A digital identity in your wallet: What Germans think about the online ID function
The online ID function of the ID card can save Germans many time-consuming trips to public authorities. That being said, Germans are rather ambivalent when it comes to their own digital identity. This was the finding of a survey conducted by Bundesdruckerei. Why is that? And could a mobile identity on a smartphone be the solution?
The first of November 2010 brought great relief for German wallets even without any kind of tax reform. Instead, Germans began to say goodbye to their laminated ID cards. The successor card fits into any credit card slot and recently celebrated its tenth anniversary.
But the ID card is handy not just in terms of size. It can also spare Germans many a time-consuming trip. That’s all down to the so-called online ID function. It offers citizens a secure digital identity and, thanks to two-factor authentication, enables them to register vehicles, apply for student loans or view their pension information on the Internet. What’s more, users can also identify themselves for private‑sector services, for instance, in the banking and insurance sectors.
So, there are many ways to avoid waiting at a public office, to speed up application processes and to reduce paperwork at home. The fact of the matter is that the majority of Germans are aware of these advantages. In a representative survey conducted by Bundesdruckerei, 68 percent of participants said they were familiar with the online ID function. Forty percent of the total of 1,013 respondents said that they had been told about the possibilities for use directly at the citizens' office, and eight percent named family members, friends and acquaintances as sources of information. Another ten percent referred to other sources, such as the Internet or conventional media.
Still a long way to go when it comes to use
However, the number of actual users is still very low. This is because only 21 percent of those surveyed had set their personal six-digit PIN – the basis for use – and activated the online ID function. The majority (61 percent) set the PIN directly when they collected their ID card. However, only 32 percent of PIN holders stated that they had already used the online ID function and would continue to do so. Eleven percent were users, but said that they would no longer be using the function. Fifteen percent have not yet used the function, nor were they planning to do so. The majority of those surveyed who had a PIN had not yet tested the online ID function, but at the time of the survey were planning to change this.
The survey provided exciting insights with regard to the coronavirus pandemic. Those who already had experience with the online ID function were asked about whether the pandemic had prompted them to try it out or to increase its use. An overwhelming majority of 73 percent said yes. Thirty percent had used their ID card for virtual visits to public authorities, 22 percent for private business services and 21 percent for both.
Precisely because the advantages of digital identity seem so obvious in light of the pandemic, the question arises as to why people have not (yet) used their ID card on the Internet, or no longer want to, despite having activated their PIN. Almost a third of those surveyed (29 percent) complained about a lack of relevant offers. Twenty-one percent said that they prefer to shop and deal with public authorities in person. Fifteen percent complained that authentication using the ID card was too complicated, 11 percent had security concerns, and another 11 percent justified their decision stating that they did not have the necessary technical equipment.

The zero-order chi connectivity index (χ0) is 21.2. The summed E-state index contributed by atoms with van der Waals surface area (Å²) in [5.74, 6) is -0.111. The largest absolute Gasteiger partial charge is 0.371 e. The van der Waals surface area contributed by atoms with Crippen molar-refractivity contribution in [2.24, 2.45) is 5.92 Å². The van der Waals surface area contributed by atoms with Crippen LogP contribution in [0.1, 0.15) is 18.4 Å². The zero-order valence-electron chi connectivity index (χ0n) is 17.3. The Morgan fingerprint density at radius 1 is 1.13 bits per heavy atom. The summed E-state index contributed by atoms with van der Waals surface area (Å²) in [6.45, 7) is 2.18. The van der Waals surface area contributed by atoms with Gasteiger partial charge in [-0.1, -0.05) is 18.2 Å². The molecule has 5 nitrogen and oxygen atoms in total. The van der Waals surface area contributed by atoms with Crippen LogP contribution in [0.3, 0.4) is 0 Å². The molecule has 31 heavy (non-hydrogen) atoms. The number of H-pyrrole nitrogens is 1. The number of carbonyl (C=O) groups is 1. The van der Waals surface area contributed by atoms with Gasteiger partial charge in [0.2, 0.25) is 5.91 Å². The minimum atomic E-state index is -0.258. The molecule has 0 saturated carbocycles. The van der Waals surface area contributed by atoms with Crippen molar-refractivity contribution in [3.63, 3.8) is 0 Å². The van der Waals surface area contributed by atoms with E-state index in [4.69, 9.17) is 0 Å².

Government as the key to secure digital identity
It is very easy to dispel people’s concerns regarding their personal data. The ID card with the online ID function is considered to be one of the most forgery-proof identity documents of all. This is also due to the principle of two-factor authentication which is so much more reliable than the combination of username and password which most Germans are familiar with when shopping online or logging into a social media platform.
Among those surveyed, the ID card is without doubt also the means of choice when it comes to digital identities. Forty-nine percent named the government as their provider of choice. Eight percent would prefer to get their digital identity from the EU, while only one percent prefer the European private sector. US companies were an option for only 5 of the 1,013 participants. As many as 29 percent did not trust any of the providers mentioned, twelve percent of those surveyed gave no response.
The smartphone as a wallet – mobile identities are coming
One other reason why people objected to the online ID function, i.e. the problem of the additional equipment needed, is in fact not really a problem for anyone in this country. Admittedly, a card reader was needed in the early years to use the ID card. Now, however, all you have to do is hold the card up to your smartphone – thanks to AusweisApp2. But that brings us to the next challenge. Only 32 percent of those who were familiar with the online ID function were aware of this possibility.
But maybe that’s not so bad. After all, beginning next year, it should be possible to store the data from the ID card securely on a smartphone, transforming the digital identity into a mobile identity in the future. All that’s then needed for two-factor authentication is a phone. More than a third of those surveyed (35 percent) were certain that they would take advantage of this offer. Thirty-two percent didn’t like the concept, another third were undecided.
It might be possible to change the minds of some smartphone users in 2021 when German wallets can look forward to even more relief.